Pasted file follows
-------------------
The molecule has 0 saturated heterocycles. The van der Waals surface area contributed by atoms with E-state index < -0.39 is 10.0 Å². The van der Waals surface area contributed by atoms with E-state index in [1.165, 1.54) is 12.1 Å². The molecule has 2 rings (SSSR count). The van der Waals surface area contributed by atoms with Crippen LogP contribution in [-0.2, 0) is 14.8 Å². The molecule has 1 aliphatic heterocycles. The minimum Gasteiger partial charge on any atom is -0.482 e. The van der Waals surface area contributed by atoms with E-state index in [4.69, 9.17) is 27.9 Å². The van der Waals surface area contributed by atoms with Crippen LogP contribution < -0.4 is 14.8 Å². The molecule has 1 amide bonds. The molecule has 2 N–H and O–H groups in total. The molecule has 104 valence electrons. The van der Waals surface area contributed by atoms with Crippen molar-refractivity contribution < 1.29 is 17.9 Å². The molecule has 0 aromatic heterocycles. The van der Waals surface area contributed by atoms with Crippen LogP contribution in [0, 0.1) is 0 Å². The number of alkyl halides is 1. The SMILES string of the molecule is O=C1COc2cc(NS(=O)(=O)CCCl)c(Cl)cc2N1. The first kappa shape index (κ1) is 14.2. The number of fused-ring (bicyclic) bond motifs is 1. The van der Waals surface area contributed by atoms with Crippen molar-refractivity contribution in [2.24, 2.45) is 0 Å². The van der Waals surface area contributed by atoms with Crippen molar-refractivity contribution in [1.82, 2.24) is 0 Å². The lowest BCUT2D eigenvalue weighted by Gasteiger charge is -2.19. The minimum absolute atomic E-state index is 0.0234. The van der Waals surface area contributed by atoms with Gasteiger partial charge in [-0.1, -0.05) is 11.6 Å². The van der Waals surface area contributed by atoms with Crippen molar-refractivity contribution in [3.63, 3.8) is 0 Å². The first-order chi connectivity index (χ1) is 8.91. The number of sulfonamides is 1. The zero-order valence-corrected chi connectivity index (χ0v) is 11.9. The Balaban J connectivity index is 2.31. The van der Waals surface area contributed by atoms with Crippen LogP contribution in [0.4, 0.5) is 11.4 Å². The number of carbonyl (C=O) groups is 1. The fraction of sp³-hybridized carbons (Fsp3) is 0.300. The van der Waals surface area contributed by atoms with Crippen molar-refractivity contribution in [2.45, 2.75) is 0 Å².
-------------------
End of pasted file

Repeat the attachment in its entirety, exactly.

The molecule has 0 saturated heterocycles. The van der Waals surface area contributed by atoms with E-state index < -0.39 is 10.0 Å². The van der Waals surface area contributed by atoms with E-state index in [1.165, 1.54) is 12.1 Å². The molecule has 2 rings (SSSR count). The van der Waals surface area contributed by atoms with Crippen LogP contribution in [-0.2, 0) is 14.8 Å². The molecule has 1 aliphatic heterocycles. The minimum Gasteiger partial charge on any atom is -0.482 e. The van der Waals surface area contributed by atoms with E-state index in [4.69, 9.17) is 27.9 Å². The van der Waals surface area contributed by atoms with Crippen LogP contribution < -0.4 is 14.8 Å². The molecule has 1 amide bonds. The molecule has 2 N–H and O–H groups in total. The molecule has 104 valence electrons. The van der Waals surface area contributed by atoms with Crippen molar-refractivity contribution < 1.29 is 17.9 Å². The molecule has 0 aromatic heterocycles. The van der Waals surface area contributed by atoms with Crippen LogP contribution in [0, 0.1) is 0 Å². The number of alkyl halides is 1. The SMILES string of the molecule is O=C1COc2cc(NS(=O)(=O)CCCl)c(Cl)cc2N1. The first kappa shape index (κ1) is 14.2. The number of fused-ring (bicyclic) bond motifs is 1. The van der Waals surface area contributed by atoms with Crippen molar-refractivity contribution in [2.24, 2.45) is 0 Å². The van der Waals surface area contributed by atoms with Crippen molar-refractivity contribution in [1.82, 2.24) is 0 Å². The lowest BCUT2D eigenvalue weighted by Gasteiger charge is -2.19. The minimum absolute atomic E-state index is 0.0234. The van der Waals surface area contributed by atoms with Gasteiger partial charge in [-0.1, -0.05) is 11.6 Å². The van der Waals surface area contributed by atoms with Crippen molar-refractivity contribution in [3.63, 3.8) is 0 Å². The first-order chi connectivity index (χ1) is 8.91. The number of sulfonamides is 1. The zero-order valence-corrected chi connectivity index (χ0v) is 11.9. The Balaban J connectivity index is 2.31. The van der Waals surface area contributed by atoms with Crippen LogP contribution in [0.4, 0.5) is 11.4 Å². The number of carbonyl (C=O) groups is 1. The fraction of sp³-hybridized carbons (Fsp3) is 0.300. The van der Waals surface area contributed by atoms with Crippen molar-refractivity contribution in [2.45, 2.75) is 0 Å².